How many ways are there to put 9 distinguishable objects into 5 distinguishable slots such that two particular objects (from the same 9 distinguishable objects) are placed next to each other among the 5 slots?

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- Apr 27th 2010, 07:54 PMposix_memalignCombinatorics
How many ways are there to put 9 distinguishable objects into 5 distinguishable slots such that two particular objects (from the same 9 distinguishable objects) are placed next to each other among the 5 slots?

- Apr 28th 2010, 08:48 AMkompik
I will call the objects a1,a2,...,a9.

Let us say that you want a1 and a2 to be in adjacent slots.

Can you calculate the number C of all possibilities how to divide 7 objects a3,...,a9 into the 5 slots?

Now, if a3,...,a9 are divided, you have to put a1 and a2 into two adjacent slots. So the actual result is

C*N

where N denotes the number of possibilities how to put a1 and a2 into adjacent slots.

I'd like to show you that N=8.

One way to see this: If you place a1 into the first or into the 5th slot, you have only one possibility where to put a2. (This gives you possibilities.)

If you put a1 into one of the remaining slots, you have always two possibilities for a2. (This gives you 3*2=6 possibilities).

So there are altogether 8 of them.

Another way:

If a1 and a2 are supposed to be adjacent, then they are placed in one of these two orders:

a1,a2 or a2,a1

Of course you have only four possibilities where to put the left one.

So you have 2*4=8 possibilities. - Apr 28th 2010, 01:28 PMposix_memalign
Thanks, I see why N is 8 and I can calculate the number C of all possibilities how to divide 7 objects $\displaystyle a_3 , ... , a_9$ into 5 slots.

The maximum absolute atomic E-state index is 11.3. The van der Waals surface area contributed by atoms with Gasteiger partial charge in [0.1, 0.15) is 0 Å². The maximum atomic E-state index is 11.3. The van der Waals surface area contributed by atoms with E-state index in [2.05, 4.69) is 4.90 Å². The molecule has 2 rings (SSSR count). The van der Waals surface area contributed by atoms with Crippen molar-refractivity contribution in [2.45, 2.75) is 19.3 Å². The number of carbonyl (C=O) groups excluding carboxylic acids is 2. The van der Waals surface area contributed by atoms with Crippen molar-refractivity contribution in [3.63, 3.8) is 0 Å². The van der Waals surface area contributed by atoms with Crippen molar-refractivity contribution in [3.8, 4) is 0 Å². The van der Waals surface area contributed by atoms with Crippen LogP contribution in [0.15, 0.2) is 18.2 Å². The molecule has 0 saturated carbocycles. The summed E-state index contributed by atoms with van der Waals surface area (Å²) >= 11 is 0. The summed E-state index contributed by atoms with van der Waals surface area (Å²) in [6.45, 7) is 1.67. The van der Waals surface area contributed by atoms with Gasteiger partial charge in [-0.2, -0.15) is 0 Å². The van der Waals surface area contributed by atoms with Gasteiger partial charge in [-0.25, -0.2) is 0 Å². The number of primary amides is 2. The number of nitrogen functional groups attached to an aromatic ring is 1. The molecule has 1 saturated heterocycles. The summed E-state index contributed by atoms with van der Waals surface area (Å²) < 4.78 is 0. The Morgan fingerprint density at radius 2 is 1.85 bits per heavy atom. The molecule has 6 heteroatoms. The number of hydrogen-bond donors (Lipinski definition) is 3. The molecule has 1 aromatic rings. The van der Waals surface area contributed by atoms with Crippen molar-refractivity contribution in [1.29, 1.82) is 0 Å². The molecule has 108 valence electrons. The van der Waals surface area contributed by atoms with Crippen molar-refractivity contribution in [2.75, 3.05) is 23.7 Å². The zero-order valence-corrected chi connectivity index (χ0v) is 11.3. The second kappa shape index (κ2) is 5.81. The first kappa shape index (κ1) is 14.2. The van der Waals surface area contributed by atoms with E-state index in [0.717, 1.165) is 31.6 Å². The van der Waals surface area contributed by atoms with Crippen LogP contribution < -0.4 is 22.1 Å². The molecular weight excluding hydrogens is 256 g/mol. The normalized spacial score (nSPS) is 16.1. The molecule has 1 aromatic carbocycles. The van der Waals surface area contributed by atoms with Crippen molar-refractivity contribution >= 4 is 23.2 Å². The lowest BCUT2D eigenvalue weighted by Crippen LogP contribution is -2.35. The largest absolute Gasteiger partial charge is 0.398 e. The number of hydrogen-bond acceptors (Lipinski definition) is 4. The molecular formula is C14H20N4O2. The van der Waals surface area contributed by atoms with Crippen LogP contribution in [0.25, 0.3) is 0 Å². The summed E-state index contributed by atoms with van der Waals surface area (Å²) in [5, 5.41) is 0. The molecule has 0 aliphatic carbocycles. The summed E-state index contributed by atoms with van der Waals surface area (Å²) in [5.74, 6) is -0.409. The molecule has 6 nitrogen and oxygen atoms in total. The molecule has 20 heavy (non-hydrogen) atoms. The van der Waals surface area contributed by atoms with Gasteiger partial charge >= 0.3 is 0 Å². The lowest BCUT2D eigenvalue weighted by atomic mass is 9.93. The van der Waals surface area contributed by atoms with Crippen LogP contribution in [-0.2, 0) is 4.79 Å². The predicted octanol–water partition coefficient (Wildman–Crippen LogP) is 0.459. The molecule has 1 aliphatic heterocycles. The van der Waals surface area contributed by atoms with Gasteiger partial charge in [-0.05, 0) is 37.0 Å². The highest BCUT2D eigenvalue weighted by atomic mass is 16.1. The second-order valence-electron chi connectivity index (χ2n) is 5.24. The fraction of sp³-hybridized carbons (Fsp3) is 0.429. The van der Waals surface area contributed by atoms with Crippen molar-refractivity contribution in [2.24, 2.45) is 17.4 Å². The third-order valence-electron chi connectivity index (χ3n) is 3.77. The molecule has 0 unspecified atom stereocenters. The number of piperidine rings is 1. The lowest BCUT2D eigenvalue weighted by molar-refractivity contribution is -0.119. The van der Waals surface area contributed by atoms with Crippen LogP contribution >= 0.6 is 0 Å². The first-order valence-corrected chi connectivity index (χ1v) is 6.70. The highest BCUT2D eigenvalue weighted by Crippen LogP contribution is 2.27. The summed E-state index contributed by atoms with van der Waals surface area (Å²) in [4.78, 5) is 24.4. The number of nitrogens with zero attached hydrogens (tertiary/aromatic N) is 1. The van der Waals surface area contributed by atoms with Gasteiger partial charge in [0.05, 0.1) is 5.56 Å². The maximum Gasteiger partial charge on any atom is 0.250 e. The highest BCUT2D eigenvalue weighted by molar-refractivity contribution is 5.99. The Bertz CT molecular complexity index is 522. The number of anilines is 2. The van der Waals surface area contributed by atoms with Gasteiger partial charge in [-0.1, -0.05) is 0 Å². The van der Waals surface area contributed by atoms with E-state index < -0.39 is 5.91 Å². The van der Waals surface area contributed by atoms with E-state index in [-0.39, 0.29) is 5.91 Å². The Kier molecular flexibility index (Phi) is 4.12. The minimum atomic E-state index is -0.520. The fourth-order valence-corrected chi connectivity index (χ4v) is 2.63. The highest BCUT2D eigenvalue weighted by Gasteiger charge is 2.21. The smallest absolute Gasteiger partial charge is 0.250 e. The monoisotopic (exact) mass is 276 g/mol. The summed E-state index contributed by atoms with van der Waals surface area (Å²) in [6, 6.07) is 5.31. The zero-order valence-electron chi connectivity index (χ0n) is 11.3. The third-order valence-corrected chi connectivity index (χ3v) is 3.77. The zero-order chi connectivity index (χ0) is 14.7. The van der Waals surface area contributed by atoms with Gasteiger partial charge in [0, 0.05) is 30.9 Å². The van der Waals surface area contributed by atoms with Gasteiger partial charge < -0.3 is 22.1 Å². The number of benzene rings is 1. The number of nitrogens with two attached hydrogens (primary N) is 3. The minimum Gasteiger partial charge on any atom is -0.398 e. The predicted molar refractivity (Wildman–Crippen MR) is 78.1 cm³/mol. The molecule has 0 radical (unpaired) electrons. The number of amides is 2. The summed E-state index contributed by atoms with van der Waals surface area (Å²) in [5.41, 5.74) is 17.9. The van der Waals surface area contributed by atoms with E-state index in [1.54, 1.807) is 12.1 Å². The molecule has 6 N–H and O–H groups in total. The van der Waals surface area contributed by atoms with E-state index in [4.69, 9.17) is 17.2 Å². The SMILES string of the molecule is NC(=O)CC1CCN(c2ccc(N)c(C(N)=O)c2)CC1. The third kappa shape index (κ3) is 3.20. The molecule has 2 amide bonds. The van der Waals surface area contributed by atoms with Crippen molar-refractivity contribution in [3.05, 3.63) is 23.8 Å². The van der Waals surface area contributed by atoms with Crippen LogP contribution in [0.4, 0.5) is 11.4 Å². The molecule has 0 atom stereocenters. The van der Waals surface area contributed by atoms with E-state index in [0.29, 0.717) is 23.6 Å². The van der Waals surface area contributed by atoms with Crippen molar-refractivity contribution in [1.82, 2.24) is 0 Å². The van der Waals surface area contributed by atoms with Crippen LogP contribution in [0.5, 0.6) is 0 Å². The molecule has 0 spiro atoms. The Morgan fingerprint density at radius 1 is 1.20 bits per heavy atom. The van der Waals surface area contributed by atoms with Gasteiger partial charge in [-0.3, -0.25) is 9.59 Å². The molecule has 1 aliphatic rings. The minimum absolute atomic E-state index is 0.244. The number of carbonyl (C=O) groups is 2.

But when I did this I found that the number of slots must be 3 after the two objects that must be immediately adjacent have already been placed into the slots.

If there are a total of 5 slots, two adjacent objects are placed into 2 of the 5 slots, then there would only be 3 slots remaining for the possible permutations of the 7 remaining objects? - Apr 28th 2010, 01:53 PMPlato
I found the question so vague that I did not bother with it.

Now you reply confirms my judgment.

You see to read the question as if the two ‘special’ objects must be alone in adjacent cells. That is not implicit in the statement.

I read it as the selected objects are in adjacent cell that can be done in 8 ways.

Then the other seven can be put into anyone of the five cells: $\displaystyle 5^7$ ways.

How do you read it? - Apr 28th 2010, 04:59 PMposix_memalign
Forgive me if there was too much ambiguity in the stated problem, I'll try to revise the problem as follows:

There are a total of 9 objects of which 2 are special.

There are a total of 5 slots, each slot has the capacity of 1 object.

Each object including the two special objects are distinguishable.

Each slot is distinguishable, i.e. numbered.

When the two special objects are placed in two of the slots then there are only three slots left for additional objects; these two special objects must always be part of the selection.

How many permutations are there in total for these objects? - Apr 28th 2010, 05:53 PMPlato